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Carbohydrates have had their ups and downs lately. And carbs can be complicated. When you hear, "carbohydrates," you may envision white bread, rice and pasta, and think these are foods to limit or avoid. But have you heard the recent buzz about complex carbohydrates and how they can be part of a healthy diet?
Everyone needs carbohydrates; they're your body's preferred source of energy. Digested faster than protein and fat, they give your brain and muscles needed fuel so you can think and move. How many carbohydrates you need in a day depends on your individual needs. According to the Dietary Guidelines, carbohydrates should make up 45-65 percent of your daily calories. For example, if you eat 2,000 calories a day, about 900-1,300 calories should come from eating carbohydrates. This translates to about 225-325 grams of carbohydrates per day. And most of those carbs should come from healthy complex carbohydrate sources.
Simple carbohydrates (aka simple sugars) are broken down quickly by your body—they have just one or two sugar molecules linked together. Honey (fructose and glucose), table sugar (sucrose) and milk (lactose) all contain simple carbohydrates.
Complex carbohydrates have more nutrients and take longer for your body to digest, so they help fill you up and don't cause the same swings in blood sugars as simple carbs. "Complex carbohydrates are larger molecules than simple carbohydrates," says Molly Cleary, M.S., R.D., a registered dietitian in New York City. "This means it takes our body longer to digest and absorb them." Grains, beans, fruits and vegetables (yes, even potatoes) all contain complex carbohydrates. Many carb foods have a mix of carbohydrates; for example, fruit contains natural fruit sugar (fructose, a simple carb) as well as dietary fiber (also a type of carb). The most healthful carbohydrates—unrefined plant foods that are low in added sugars and high in fiber— are what we tend to call "complex carbohydrates" and what we could all use more of in our diet.
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Foods that are mostly made up of simple carbohydrates—candy, pastries, soda—provide an instant source of energy, but they are digested quickly and spike your blood sugar. This leads to the post-sugar crash you may be familiar with, and feeling hungry again soon after. Complex carbohydrates take longer to break down since their molecular structure is larger. The best ones also have plenty of fiber, which moves slowly through the digestive tract. "Complex carbs digest more slowly and help us to feel more satiated and fuller for longer—so it can help with portion and eating control," says Isabel Smith, M.S., R.D., C.D.N., registered dietitian and founder of Isabel Smith Nutrition, Inc.
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"In addition [to regulating blood sugar], complex carbohydrates often also contain fiber, vitamins, minerals and antioxidants that simple carbohydrates do not," says Cleary. For example, a sweet potato is chock-full of vitamin A, fiber and antioxidants, whereas simple carbohydrates provide sugar but without the healthful nutrients.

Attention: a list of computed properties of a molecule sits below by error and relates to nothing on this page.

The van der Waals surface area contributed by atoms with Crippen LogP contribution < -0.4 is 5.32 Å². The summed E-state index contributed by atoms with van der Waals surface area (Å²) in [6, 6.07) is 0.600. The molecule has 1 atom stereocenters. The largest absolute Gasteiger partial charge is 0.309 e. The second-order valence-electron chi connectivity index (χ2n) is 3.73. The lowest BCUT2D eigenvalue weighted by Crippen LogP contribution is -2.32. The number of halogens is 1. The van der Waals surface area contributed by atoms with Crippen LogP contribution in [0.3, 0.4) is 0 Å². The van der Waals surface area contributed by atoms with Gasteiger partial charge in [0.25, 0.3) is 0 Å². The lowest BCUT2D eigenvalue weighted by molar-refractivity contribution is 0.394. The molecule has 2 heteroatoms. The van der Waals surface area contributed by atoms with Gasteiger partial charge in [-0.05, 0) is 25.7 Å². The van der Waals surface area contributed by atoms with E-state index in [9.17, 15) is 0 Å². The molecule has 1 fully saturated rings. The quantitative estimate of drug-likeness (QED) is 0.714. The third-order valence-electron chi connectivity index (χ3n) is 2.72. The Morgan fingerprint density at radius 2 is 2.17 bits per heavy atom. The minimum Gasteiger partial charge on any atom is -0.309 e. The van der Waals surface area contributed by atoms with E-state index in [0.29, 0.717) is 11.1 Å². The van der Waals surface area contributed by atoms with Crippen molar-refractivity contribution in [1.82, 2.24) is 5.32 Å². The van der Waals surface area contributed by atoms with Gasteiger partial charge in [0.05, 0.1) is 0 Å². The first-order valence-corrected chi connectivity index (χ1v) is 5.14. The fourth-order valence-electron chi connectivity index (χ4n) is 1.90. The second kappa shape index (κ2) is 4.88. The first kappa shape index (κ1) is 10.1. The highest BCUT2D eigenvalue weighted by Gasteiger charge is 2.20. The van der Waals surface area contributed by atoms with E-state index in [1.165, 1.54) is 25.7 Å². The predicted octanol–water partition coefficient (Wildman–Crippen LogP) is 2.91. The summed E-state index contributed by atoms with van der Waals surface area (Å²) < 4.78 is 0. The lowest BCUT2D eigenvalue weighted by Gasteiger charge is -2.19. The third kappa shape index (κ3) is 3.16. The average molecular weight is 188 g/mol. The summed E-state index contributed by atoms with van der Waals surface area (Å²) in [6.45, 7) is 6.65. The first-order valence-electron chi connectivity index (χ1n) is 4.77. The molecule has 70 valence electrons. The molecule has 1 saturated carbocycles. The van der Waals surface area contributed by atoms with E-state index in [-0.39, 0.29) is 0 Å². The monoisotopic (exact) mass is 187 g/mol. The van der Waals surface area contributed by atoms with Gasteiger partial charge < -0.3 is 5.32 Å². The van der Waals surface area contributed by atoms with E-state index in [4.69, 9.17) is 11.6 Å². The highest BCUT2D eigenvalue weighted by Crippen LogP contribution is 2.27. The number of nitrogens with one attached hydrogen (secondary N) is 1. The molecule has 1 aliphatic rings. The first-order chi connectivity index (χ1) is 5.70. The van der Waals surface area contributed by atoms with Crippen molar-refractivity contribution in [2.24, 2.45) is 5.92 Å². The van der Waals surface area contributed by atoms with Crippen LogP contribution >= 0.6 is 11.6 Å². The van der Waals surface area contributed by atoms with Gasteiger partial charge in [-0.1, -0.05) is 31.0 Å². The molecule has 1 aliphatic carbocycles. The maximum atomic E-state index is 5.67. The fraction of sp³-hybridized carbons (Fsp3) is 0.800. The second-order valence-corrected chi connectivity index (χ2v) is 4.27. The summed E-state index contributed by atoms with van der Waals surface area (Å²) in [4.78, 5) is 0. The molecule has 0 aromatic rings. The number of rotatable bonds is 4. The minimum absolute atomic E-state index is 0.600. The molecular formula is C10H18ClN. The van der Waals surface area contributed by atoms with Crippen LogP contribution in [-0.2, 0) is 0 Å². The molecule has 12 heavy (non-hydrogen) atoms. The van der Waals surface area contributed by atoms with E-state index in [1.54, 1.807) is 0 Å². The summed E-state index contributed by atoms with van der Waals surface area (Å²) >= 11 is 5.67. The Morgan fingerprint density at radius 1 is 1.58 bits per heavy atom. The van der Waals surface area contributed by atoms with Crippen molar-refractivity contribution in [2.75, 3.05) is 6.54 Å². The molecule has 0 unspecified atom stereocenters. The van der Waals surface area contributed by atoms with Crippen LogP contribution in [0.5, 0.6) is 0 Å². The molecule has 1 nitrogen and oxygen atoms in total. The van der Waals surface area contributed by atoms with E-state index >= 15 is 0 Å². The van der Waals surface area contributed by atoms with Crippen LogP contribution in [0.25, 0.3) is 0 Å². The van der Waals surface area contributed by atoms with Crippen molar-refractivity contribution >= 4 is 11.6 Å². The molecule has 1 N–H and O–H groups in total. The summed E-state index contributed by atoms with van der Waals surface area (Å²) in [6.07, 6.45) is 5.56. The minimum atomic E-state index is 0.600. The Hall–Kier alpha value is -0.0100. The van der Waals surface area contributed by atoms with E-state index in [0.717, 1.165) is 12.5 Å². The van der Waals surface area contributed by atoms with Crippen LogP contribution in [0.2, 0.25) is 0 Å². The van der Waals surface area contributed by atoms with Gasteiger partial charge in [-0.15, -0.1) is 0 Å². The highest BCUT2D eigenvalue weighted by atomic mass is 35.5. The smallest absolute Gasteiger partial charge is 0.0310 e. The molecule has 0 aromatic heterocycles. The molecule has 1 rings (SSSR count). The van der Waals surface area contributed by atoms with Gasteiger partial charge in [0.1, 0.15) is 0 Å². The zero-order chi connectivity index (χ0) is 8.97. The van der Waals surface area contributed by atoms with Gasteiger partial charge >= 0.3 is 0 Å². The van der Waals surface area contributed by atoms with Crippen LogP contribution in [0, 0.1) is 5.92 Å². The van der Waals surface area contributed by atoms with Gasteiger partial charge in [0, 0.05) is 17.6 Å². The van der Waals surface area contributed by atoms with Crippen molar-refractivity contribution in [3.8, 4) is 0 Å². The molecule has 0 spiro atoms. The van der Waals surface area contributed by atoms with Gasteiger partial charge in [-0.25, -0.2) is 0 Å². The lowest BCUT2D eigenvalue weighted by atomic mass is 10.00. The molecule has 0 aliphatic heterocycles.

Foods rich in soluble fiber—the kind found in complex carbohydrates like apples and oatmeal—can help lower your LDL or "bad" cholesterol. Eating 25-35 grams of fiber per day can help with not only losing weight but also keeping it off long-term. The average American only eats about 15 grams of fiber per day.
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Complex carbohydrates can be a healthy part of every meal and snack. Pair them with protein and healthy fats for extra energy and satiety. Here are easy ways to incorporate them.
• Don't be afraid of potatoes: One medium potato has fewer calories than a cup of pasta and boasts a whopping 4 grams fiber, 4 grams protein and 25 percent of your daily value of potassium. If you are having potatoes at dinner, fill the rest of your plate with nonstarchy vegetables, like broccoli or Brussels sprouts, and protein.
• Choose whole grains over refined: Quinoa, farro, amaranth, barley, soba noodles, whole-wheat pasta and brown rice are complex carbohydrates that not only fill you up with fiber but also deliver extra vitamins and minerals you won't usually get from refined grain products like white rice or white pasta.
• Add more plants to your plate: "You can't underestimate the importance of eating more plants, and if you're looking for complex carbs then vegetables and beans/legumes are an obvious choice," says Allison Knott, M.S., R.D.N., a registered dietitian based in Brooklyn, New York. "Consider adding spiralized root vegetables like sweet potatoes or parsnips to pasta dishes, swap meat for beans in chili and burgers (or go half-and-half), or add cooked leafy greens to soups, egg scrambles, pastas and sandwiches," she suggests.
• Simplify your snack with complex carbs: Your snacks can be simple to make but full of complex carbohydrates. A sliced apple or banana topped with peanut butter delivers healthy good-for-you carbs. Or think outside the box and grab beans. "Snack on high-fiber options such as roasted chickpeas or roasted broad beans," says Knott.